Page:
Loro Horta – On March 21, 2020 Timor Leste reported its first case of COVID-19, a Dutch national arriving from Europe. Many expected the small Southeast Asian state to face a severe crisis and necessitate urgent international assistance. However, the young nation dealt with the crisis in a diligent manner far better than some Western nations who love lecturing it on good governance.
While several Western nations close their borders only after having reported thousands of cases, the authorities in Dili closed Timor Leste's borders a week before the first case was ever reported, allowing only nationals and foreign residents to enter. On 8 April the country imposed a total lockdown and declared a state of emergency. As of 27 April Timor Leste reported 24 confirmed cases and not a single fatality. Hospitals handled the situation quite well while the police, the military and the civil protection services kept law and order and the populace calm.
Rapid growth of health service
When Timor Leste gained its independence in May 2002 the country merely had 27 medical doctors and a few dozen nurses. Its entire medical facilities including hospitals had been destroyed by the retreating Indonesian army and militias. Timor Leste's first government under Prime Minister Mari Alkatiri made health and education top priorities. A national goal supported also by the country's founding president Xanana Gusmao, this unity allowed for coherent strategies to be developed.
Starting in 2003 Timor Leste began to send hundreds of students for medical studies abroad, primarily to Cuba, which has a strong reputation in healthcare, but also to Australia, China, New Zealand and the Philippines. In 2011, with Cuban assistance, the country's medical school was created. By early 2019 Timor Leste had more than 1100 medical doctors – a ratio of one doctor per 1500 inhabitants. This is a ratio second only to Singapore in Southeast Asia.
Despite American and, to a lesser extent, Australian pressure for Dili not to send its students to Cuba, Timor Leste remained firm in its decision. Hundreds of Cuban doctors have served in Timor Leste since 2003, giving a priceless contribution to the country's health service.
While Timor Leste has on many occasions squandered hundreds of millions from its oil revenue in dubious projects, the massive spending on thousands of young Timorese abroad for higher education is paying off. Over 10,000 Timorese have graduated from universities around the world in several fields from Havana University to Harvard.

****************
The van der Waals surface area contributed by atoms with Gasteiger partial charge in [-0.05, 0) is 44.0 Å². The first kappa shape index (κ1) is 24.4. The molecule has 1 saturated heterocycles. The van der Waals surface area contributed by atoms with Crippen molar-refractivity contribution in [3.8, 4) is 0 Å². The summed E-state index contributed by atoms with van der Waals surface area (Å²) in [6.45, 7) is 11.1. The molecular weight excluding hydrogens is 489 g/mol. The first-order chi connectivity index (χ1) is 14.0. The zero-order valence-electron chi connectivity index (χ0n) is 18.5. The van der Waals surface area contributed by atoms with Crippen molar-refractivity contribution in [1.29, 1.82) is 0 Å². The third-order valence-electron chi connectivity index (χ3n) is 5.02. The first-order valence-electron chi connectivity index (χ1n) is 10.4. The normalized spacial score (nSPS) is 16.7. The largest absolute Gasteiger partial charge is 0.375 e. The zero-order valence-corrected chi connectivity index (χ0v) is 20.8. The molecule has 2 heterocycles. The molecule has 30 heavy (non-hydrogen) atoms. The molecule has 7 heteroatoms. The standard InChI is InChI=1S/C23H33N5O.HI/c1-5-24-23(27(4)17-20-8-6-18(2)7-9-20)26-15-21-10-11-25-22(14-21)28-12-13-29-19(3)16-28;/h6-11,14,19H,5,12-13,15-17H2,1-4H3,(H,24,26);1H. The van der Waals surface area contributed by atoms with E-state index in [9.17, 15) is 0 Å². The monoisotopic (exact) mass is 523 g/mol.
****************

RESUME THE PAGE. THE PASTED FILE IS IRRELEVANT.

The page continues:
This is a significant achievement for a nation of 1.2 million. This has allowed a pool of competent and young technocrats and administrators to emerge. Many like former prime minister and minister of health Dr Rui Maria de Araujo and Dr Sergio Lobo, have been at the forefront in responding to the pandemic.
Hard times ahead
While the young country has done a reasonable job at dealing with the pandemic, the crisis has also exposed many weaknesses. Timor Leste remains highly dependent on oil revenues. While statistics are contradictory, the most conservative put the country's dependence on oil at 75 percent of its GDP.
The resulting collapse in oil prices following the outbreak of the COVID-19 crisis has reduced the country's revenue by more than 60 percent. Several Timorese leaders have paid lip service to the need to diversify the economy and very little has been done.
The agricultural sector has been badly neglected and food imports have increased every year while the tourism sector remains small. For the past three years the country has faced a political crisis that has seen early elections and constant changes of government. At a time when the country needs unity to face the uncertain future, its leaders are disunited.
Following independence Timor Leste leaders wisely invested in the healthcare and education sectors. This was a national decision supported by all the country's leaders. This unity allowed the country to achieve some respectful results creating the basis for a successful response to the pandemic.
Unity allowed the country to gain its independence, successfully negotiate its maritime borders with a sometimes bullying Australia and avoid state collapse. Unfortunately, in the past three years the country has witnessed a serious political crisis.
With early elections, constant changes of government and abuse, the lack of unity among the various political parties remains. The achievements of the past 18 years will be very rapidly eroded. It is much easier and faster to destroy than to build.
[Ambassador Loro Horta is a diplomat from Timor Leste who graduated from the S. Rajaratnam School of International Studies (RSIS), Nanyang Technological University (NTU) Singapore. The views expressed here are his own. This is part of an RSIS Series.]